Love it or hate it, the ban on trans fats in New York City restaurants appears to be having the desired effect of lowering unhealthy trans fat and saturated fat consumption there.
These first results of an ongoing study conducted by the New York City Department of Health & Mental Hygiene appear tomorrow (July 17) in the journal Annals of Internal Medicine.
Fattening the pot for New York City officials was the finding that the positive effects of the ban were widespread across high- and low-income neighborhoods.
Although city health officials analyzed only a sliver of the amount of prepared foods served to New Yorkers daily, the study demonstrates how public health campaigns — however viewed as paternalistic and strong-armed — can improve health habits when properly designed and implemented, said Alice Lichtenstein, a nutritionist at Tufts University, in an accompanying editorial. [8 Reasons Our Waistlines Are Expanding]
The study also may bolster New York City's latest controversial proposed regulation of super-sized sugary drinks.
Trans fats not natural
Trans fats are nearly universally vilified by health experts. These fats, largely created from plant oils through an industrial process, are cheap for food manufacturers. They also extend the shelf life of foods.
Unfortunately, trans fats raise levels of LDL, the bad cholesterol, and lower levels of HDL, the good cholesterol, leading to heart disease, according to numerous studies. Trans fats also lead to more rapid weight gain and abdominal fat, as first reported by Wake Forest University researchers. Researchers at Harvard School of Public Health estimate that trans fats cause at least 30,000 deaths annually in the United States.
In 2006, the Food and Drug Administration began requiring manufacturers to list the amount of trans fats in their products. These fats had long been hidden from consumers.
Welcome to New York
The same year, New York City, led by Mayor Michael Bloomberg, went one step further. The city became the first locality in the United States to restrict the use of trans fats, targeting the restaurant environment.
The proposed ban was met with much opposition and several lawsuits, but it went into effect in July 2007. The ban restricts all food service establishments in the city, including both chain and nonchain restaurants, from "using, storing, or serving food that contains partially hydrogenated vegetable oil [trans fat] and has a total of 0.5 g or more trans fat per serving," according to the city's report.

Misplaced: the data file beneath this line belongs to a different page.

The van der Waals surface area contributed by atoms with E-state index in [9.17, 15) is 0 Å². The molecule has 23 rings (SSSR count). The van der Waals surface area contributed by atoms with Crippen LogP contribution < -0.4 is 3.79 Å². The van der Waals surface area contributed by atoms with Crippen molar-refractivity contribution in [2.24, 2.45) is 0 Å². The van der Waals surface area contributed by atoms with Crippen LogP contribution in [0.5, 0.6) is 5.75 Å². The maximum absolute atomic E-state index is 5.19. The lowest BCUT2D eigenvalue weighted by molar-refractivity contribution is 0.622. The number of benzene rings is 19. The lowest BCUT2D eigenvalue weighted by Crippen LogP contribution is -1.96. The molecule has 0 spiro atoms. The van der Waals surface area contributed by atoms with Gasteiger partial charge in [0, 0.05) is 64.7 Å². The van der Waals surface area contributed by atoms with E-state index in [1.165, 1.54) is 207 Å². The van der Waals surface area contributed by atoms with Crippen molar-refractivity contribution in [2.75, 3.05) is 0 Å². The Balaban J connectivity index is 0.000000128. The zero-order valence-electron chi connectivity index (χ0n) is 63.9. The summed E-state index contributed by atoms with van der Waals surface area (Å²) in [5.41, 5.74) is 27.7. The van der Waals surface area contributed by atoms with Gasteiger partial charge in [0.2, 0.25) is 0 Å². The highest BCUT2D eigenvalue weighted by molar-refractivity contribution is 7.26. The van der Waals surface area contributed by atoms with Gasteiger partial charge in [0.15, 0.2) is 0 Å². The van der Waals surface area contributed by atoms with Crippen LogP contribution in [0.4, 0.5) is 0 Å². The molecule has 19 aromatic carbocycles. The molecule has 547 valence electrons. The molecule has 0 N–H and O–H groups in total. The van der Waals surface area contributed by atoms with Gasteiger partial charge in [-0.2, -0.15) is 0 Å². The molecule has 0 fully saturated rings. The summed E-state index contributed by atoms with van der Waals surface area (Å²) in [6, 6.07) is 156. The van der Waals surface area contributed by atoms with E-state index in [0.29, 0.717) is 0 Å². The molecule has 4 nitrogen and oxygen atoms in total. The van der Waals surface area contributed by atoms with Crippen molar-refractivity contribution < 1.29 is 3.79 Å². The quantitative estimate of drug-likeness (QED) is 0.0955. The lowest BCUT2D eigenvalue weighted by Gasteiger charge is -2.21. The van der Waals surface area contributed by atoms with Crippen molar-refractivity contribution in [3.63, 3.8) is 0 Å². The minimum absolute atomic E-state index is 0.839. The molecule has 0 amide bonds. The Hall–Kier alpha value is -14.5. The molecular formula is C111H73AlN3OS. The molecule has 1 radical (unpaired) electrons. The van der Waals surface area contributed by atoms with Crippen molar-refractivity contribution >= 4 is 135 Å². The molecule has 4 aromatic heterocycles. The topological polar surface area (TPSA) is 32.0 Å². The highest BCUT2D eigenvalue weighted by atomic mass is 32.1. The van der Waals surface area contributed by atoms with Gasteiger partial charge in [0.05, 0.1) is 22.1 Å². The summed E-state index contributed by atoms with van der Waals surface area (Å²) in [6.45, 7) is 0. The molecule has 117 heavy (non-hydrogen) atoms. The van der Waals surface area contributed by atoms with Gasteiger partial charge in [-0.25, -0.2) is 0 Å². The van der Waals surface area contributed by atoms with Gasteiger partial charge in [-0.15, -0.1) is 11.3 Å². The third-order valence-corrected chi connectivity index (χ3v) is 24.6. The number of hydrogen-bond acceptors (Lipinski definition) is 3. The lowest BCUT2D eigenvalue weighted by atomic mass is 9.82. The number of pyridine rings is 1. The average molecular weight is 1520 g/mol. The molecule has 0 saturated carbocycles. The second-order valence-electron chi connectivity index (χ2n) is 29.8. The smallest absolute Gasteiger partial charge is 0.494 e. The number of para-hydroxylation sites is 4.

The city's study looked at receipts from randomly selected restaurants in 2007 and 2009, before and after the ban when into effect, and also surveyed adult customers.
The researchers found a significant decrease in trans fats, as expected, but not at the expense of an increase in other kinds of saturated fats. They attributed the total decrease in unhealthy fats to new cooking methods and to new offerings, such as grilled chicken sandwiches.
Also, between 2006 and 2008, the number of restaurants using trans fats decreased from 51 percent to 2 percent, and the switch to alternative fats and methods has been cost-neutral.
Onward to soda?
New York's trans-fat regulation can serve as a model for similar public health initiatives, said Lichtenstein, who directs the Cardiovascular Nutrition Laboratory at Tufts.
Missing from the editorial and the city's study, however, is any mention of New York's latest health initiative: a proposed ban on sugary drinks larger than 16 ounces sold at restaurants, stadiums and street carts. Approved by the city's health panel, the regulation faces a public hearing on July 24.
On July 9, New Yorkers held what was dubbed the "Million Big Gulp March," attracting a few hundred participants who decried the proposal. As heard with the trans-fat ban circa 2006, there were chants of "food Nazi" and arguments about personal freedom.
The connection between sugary drinks and diabetes and obesity, though, is not as firm as it is for trans fats and heart disease, many experts say. Only time will tell if the positive report on the trans-fat ban will give New York City some much needed ammunition for this next fight.
Christopher Wanjek is the author of a new novel, "Hey, Einstein!", a comical nature-versus-nurture tale about raising clones of Albert Einstein in less-than-ideal settings. His column, Bad Medicine, appears regularly on LiveScience.
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Christopher Wanjek is a Live Science contributor and a health and science writer. He is the author of three science books: Spacefarers (2020), Food at Work (2005) and Bad Medicine (2003). His "Food at Work" book and project, concerning workers' health, safety and productivity, was commissioned by the U.N.'s International Labor Organization. For Live Science, Christopher covers public health, nutrition and biology, and he has written extensively for The Washington Post and Sky & Telescope among others, as well as for the NASA Goddard Space Flight Center, where he was a senior writer. Christopher holds a Master of Health degree from Harvard School of Public Health and a degree in journalism from Temple University.